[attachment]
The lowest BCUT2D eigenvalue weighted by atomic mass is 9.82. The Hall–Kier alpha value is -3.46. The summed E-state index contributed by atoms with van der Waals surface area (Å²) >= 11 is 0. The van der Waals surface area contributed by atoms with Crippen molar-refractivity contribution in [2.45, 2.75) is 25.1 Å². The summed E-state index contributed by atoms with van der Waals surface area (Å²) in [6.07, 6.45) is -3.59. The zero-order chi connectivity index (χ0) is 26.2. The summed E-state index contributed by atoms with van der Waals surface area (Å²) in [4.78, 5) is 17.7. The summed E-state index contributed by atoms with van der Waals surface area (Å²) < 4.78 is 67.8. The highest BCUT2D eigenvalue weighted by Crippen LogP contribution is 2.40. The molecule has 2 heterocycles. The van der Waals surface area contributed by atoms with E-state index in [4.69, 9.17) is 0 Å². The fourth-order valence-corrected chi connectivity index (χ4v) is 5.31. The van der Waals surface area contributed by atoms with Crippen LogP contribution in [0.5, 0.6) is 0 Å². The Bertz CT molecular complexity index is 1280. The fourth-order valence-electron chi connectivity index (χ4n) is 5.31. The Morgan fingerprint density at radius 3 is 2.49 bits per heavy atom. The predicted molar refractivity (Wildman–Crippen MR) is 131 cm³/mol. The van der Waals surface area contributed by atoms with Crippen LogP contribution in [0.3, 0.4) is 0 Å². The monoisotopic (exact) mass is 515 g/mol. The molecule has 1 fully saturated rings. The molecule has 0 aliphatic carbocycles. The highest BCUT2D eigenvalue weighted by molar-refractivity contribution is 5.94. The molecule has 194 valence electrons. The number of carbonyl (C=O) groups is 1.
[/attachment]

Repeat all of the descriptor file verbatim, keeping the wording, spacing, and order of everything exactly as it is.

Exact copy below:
The lowest BCUT2D eigenvalue weighted by atomic mass is 9.82. The Hall–Kier alpha value is -3.46. The summed E-state index contributed by atoms with van der Waals surface area (Å²) >= 11 is 0. The van der Waals surface area contributed by atoms with Crippen molar-refractivity contribution in [2.45, 2.75) is 25.1 Å². The summed E-state index contributed by atoms with van der Waals surface area (Å²) in [6.07, 6.45) is -3.59. The zero-order chi connectivity index (χ0) is 26.2. The summed E-state index contributed by atoms with van der Waals surface area (Å²) in [4.78, 5) is 17.7. The summed E-state index contributed by atoms with van der Waals surface area (Å²) < 4.78 is 67.8. The highest BCUT2D eigenvalue weighted by Crippen LogP contribution is 2.40. The molecule has 2 heterocycles. The van der Waals surface area contributed by atoms with E-state index in [4.69, 9.17) is 0 Å². The fourth-order valence-corrected chi connectivity index (χ4v) is 5.31. The van der Waals surface area contributed by atoms with Crippen LogP contribution in [0.5, 0.6) is 0 Å². The Bertz CT molecular complexity index is 1280. The fourth-order valence-electron chi connectivity index (χ4n) is 5.31. The Morgan fingerprint density at radius 3 is 2.49 bits per heavy atom. The predicted molar refractivity (Wildman–Crippen MR) is 131 cm³/mol. The van der Waals surface area contributed by atoms with Crippen LogP contribution in [0.3, 0.4) is 0 Å². The monoisotopic (exact) mass is 515 g/mol. The molecule has 1 fully saturated rings. The molecule has 0 aliphatic carbocycles. The highest BCUT2D eigenvalue weighted by molar-refractivity contribution is 5.94. The molecule has 194 valence electrons. The number of carbonyl (C=O) groups is 1.